Originally posted January 27, 2016

It’s an amazing thing, transformation. A dear (and much more eloquent) friend of mine likens wounded people to locusts — we fly and feed and take in life until the day that hardship (or more than likely, hardship upon hardship) drives us underground. Our time in the dark can last so long that we start to forget what the world above even looked like. In the unbearable waiting, we learn to hate ourselves for what brought us into the dirt, rejecting the thought that the darkness is but a part of who we are until we’re able to crawl back up through the layers and into the light.

Every day beneath the weight of my backpack reinforces that I’m lightest when on a frontier. In the comfort of home, with a soft bed and a DVR and hot meals and a steady job, I wilted. In predictable safety, I felt my sense of self slipping.

I withdrew under the pressure of witnessing the secure, stable lives of those around me, the life I was supposed to want but didn’t — the life that millions would (and do) kill for but I had the impossible luxury to find shackling.

And in that stability, in the absence of pursuing what I knew fulfilled me, all my demons made themselves known. I stopped communicating with friends. I struggled to shower or lift myself from the couch. I was quick to anger with those I loved most. I went on anti-depressants.

Another friend once told me that the hardest thing to do in life is accept into your identity the things you never thought would be a part of you. I gravitate towards intentional denial when it comes to my own failings and fragility, because the reality of me has fallen so short of what my younger expectations for myself were. There were things I chose and others that I didn’t that nonetheless altered me so irrevocably, I spent months in angry mourning for the person I’d always thought I would be. I was supposed to be always smarter, always purer, always kinder, always better. I didn’t want to accept that that person was a fantasy, and that chasing her allowed the wounds of my actual self to fester and blacken instead of simply being as they were.

I was the 20-something girl with the dead mother who chased death time and time again in a completely transparent act of defiance.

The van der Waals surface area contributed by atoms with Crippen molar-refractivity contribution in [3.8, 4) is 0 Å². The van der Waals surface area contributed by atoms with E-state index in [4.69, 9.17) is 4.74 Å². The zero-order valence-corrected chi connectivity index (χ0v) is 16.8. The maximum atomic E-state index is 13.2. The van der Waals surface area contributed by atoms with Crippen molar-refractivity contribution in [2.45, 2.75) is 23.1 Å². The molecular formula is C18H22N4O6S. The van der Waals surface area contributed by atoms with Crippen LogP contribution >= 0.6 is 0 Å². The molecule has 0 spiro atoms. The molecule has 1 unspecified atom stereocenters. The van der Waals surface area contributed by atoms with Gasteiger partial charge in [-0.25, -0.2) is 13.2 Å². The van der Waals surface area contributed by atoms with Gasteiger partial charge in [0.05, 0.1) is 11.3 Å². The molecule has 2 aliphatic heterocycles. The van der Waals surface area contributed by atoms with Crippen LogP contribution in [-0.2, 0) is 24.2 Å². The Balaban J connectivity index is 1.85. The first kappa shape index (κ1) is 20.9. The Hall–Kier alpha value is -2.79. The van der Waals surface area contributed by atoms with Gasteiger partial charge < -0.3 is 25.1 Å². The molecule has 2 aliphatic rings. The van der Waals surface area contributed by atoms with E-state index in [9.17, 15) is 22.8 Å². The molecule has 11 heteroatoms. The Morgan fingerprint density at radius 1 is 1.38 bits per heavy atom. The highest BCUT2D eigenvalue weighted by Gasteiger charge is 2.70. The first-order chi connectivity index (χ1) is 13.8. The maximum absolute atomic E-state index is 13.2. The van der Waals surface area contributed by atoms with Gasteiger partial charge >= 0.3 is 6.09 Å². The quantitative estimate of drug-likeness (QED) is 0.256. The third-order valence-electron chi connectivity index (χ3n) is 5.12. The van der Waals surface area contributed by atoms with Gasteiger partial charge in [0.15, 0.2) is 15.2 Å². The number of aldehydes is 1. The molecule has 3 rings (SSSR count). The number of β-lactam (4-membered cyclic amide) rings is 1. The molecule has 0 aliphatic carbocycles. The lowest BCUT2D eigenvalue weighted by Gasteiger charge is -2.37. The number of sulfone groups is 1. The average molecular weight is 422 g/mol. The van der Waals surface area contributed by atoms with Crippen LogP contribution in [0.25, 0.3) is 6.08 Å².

I was the selfish fraud who went to bed with a friend’s boyfriend just because he said pretty things in the grey dawn.

I was the cliché who gave a year of my life to promiscuity and narcotics in a desperate attempt at regaining control.

I was the wreckage left behind by the nameless asshole who dropped a capsule in my drink and left my body and self-worth forever changed.I spent that year at home actively trying to reject those things that I hated so, those things that I was ashamed and angry to know were a part of me — lingering, searing evidence of how I’d failed the image I wanted for myself. But the hatred solved nothing; it didn’t cause the bruises to pale, and it didn’t lend me any lasting strength. Now, under the fiercely blue Mexican sky, the depression that crept up on me so stealthily slowly fades, and I begin to find peace with those things that I fought so long to tear out. The bougainvillea and hummingbirds, so effortlessly beautiful in their iridescence, bolster my spirit and remind me that even the underground chapters of my life didn’t keep me from here. My stumbles as much as my sure strides brought me to these terracotta towns with their cacti and cathedrals, to these palm-lined beaches full of shells (beautiful in their fragility) and some of the warmest people I’ve ever known. And I know that just as they brought me here, those same faltering steps will take me onward.

With every day on the road, I become myself again. My steps beneath my pack become easier every day as my muscles tighten and my lungs expand. Because this is my real stability; it isn’t idyllic, it isn’t easy, and it certainly isn’t what I expected. But it is what gives me life, and every screw up and searing loss I’ve endured lend themselves to the road. I stare at my shoes — torn, roughened by the terrain I’ve already crossed, streaked with dust from the paths I’ve hiked and spotted with blood from wounds that allowed me to see sunrises from mountain peaks. I was never meant to be perfect. Perhaps I was always meant to crack open, to fall in the dirt, to lose the shining image I’d constructed for myself so that I’d no longer be able to separate myself from others who were hurting; so that when I want to condemn other selfish, hurtful people, I can remember that they need love and compassion as much as I do.

Yes, I would love to have been spared the struggles — as my dad would say, “Lord, spare me the lessons!” — but I refuse to slide into the sense of entitlement so easy to assume when we live through darkness.

These things are a part of me, and it is my privilege that I can still choose for myself the person I will be every day. Not everyone receives that blessing.

So I’ll keep walking. And with every new morning I grow just a little bit stronger under the backpack that at first seemed so impossibly heavy. I’ll scuff my shoes time and time again, I’ll lose items that are dear to me, I’ll scratch and I’ll bruise and I’ll learn that changed isn’t less worthy than new. And on some days, I’ll remove heavy, long clung-to items from my pack with the sudden realization that I need them no longer.

Inspired by Bell Canada’s #BellLetsTalk campaign for mental health initiatives.